Just enter your Email address and your zip code and you'll receive the very best money saving deals you can find in Myrtle Beach.
Ripley’s Aquarium in Myrtle Beach, which is South Carolina’s most visited attraction, has a little something for everyone enchanted by the sea. It is an ideal excursion for guests of Compass Cove Oceanfront Resort, a home away from home created with the families in mind.
Unlike Dorothy, The Tin Man, The Cowardly Lion, The Scarecrow and Toto, you don’t have to worry about lions, tigers and bears – oh my – at Ripley’s Aquarium.
Here, there are a myriad of creatures from the sea that swim, slide and find other ways to propel through replicas of their ocean habitats at this spectacular attraction.
The aquarium, featuring eight distinctive areas that take you underneath the ocean or behind the scenes, has 14 million gallons of water in its extraordinary exhibits.
There is more than 40 miles of pipe within the building in which the water travels. The Shark Lagoon, for example, has 750,000 gallons of water. It is here, in an exhibit known as Dangerous Reef, that visitors come face-to-face with the most notorious inhabitants of the ocean – sharks, lots of them.
By far one of Dangerous Reef’s biggest stars is the sand tiger shark. Its intimidating appearance, especially its vicious teeth, is a shocking yet mystifying example of nature’s diversity in the sea.
Other citizens of Dangerous Reef include green sea turtles, green moray eels, sandbar sharks, nurse sharks and tarpons. The latter are bony fish, ancient residents of the sea, that are found around the world, including the eastern Atlantic coast from Senegal to South Angola and the western Atlantic coast from Virginia to Brazil.
Unlike the treacherous and peculiar oceanic life seen in Dangerous Reef, the Rainbow Rock exhibit is home to some of the sea’s most colorful and cool fish.
Rainbow Rock boasts the beauty of the Indo-Pacific. Beautiful fish painted permanently in glorious hues are here.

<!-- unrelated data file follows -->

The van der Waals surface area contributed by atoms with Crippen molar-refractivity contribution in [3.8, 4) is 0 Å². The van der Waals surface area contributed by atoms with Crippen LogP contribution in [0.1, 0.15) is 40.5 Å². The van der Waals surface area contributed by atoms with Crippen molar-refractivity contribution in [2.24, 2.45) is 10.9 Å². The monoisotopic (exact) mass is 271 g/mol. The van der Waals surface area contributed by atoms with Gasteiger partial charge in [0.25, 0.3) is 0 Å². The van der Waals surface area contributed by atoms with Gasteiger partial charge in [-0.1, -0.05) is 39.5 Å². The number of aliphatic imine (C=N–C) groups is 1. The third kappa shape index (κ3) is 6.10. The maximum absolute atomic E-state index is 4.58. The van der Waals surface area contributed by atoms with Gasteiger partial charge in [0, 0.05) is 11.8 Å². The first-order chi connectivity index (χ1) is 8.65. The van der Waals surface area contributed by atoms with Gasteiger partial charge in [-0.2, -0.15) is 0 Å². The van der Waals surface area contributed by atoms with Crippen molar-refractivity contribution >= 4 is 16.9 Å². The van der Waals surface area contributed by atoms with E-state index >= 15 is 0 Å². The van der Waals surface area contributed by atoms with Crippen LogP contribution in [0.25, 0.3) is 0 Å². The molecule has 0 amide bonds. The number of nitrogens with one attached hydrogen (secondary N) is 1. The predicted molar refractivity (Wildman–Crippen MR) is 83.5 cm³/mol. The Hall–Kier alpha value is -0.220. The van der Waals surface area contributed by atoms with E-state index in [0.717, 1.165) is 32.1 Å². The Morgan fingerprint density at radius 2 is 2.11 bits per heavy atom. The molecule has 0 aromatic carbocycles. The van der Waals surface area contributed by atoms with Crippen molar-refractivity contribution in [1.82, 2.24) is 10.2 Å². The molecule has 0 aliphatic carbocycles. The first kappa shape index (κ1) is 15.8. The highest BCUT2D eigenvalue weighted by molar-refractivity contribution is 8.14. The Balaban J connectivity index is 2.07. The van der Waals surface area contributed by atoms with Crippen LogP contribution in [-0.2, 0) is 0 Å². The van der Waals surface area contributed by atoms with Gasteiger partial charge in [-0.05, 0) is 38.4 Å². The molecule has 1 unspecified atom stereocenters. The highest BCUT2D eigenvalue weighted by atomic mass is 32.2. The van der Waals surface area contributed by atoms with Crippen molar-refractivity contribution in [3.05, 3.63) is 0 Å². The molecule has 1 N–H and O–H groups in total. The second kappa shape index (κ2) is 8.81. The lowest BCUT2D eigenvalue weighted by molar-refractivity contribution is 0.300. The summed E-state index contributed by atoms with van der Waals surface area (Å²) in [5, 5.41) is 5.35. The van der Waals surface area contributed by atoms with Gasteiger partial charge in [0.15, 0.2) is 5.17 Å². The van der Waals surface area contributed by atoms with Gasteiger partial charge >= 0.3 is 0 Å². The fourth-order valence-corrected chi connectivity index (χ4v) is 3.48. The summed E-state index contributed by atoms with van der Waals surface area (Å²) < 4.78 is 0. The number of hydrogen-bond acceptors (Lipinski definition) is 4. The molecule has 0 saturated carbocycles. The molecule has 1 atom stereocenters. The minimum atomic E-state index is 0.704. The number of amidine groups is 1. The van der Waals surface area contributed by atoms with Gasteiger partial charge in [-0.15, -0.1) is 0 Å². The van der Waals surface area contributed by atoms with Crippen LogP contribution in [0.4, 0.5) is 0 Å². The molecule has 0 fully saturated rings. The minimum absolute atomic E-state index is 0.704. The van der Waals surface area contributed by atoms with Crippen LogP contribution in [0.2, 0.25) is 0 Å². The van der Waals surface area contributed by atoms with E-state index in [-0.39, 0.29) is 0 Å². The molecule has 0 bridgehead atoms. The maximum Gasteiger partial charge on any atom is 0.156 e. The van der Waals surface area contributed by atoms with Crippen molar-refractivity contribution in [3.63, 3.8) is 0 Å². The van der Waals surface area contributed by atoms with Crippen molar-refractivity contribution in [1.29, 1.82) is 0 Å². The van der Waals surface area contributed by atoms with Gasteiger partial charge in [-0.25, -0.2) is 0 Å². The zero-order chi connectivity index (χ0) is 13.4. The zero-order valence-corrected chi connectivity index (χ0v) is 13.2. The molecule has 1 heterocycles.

The sunny, yellow pouty lips of the clown triggerfish with its geometric coloring of white and neon green spots and the rest of its art deco look is certainly eye candy for lovers of fish dwelling in the depths of blue oceans.
Yet, not to be undone, there are also other rainbow children just as beautiful swimming in Rainbow Rock. The clownfish, Moorish idol (with its bold black, white and neon yellow striping), the regal blue tang and the foxface rabbitfish are celebrities too.
Thousands of fish are here to delight any visitor with undeniable beauty and grace, as they swim around seemingly knowing they are royalty in the sea.
Other displays at Ripley’s Aquarium include Ray Bay (an exhibit of more than 100 stingrays), Rio Amazon (where carnivorous and herbivorous piranhas call home) and Friendship Flats, shallow lagoons that allow visitors to interact with stingrays gliding along by actually reaching out and touching them.
Ripley’s Aquarium, with all its varied attractions, arguably keeps visitors of all ages entertained with the mystery and splendor
existing in oceans around the world.
If you go:
What: Ripley’s Aquarium
Where: 1110 Celebrity Circle, Myrtle Beach, S.C. 29577
When: 9 a.m. to 9 p.m. Sunday through Thursday and 9 a.m. to 10 p.m. Friday through Saturday (open year-around)
(Online) Cost: Adults, $19.99; Children (ages 6-11), $12.99; Children (ages 2-5), $4.99
Information: Call (843) 916-0888 or (800)-734-8888. You can also visit http://www.ripleyaquariums.com/myrtlebeach/
Directions from Compass Cove Oceanfront Resort: Start out going southwest on South Ocean Boulevard/S.C. 73 toward 24th Ave. S. Take the second right onto 25th Ave. S. Take the second right onto South Kings Highway/U.S. 17 Business. Turn left onto 21st Ave. N. Turn left onto 29th Ave. N. Take the first left. Turn right onto Loop Road.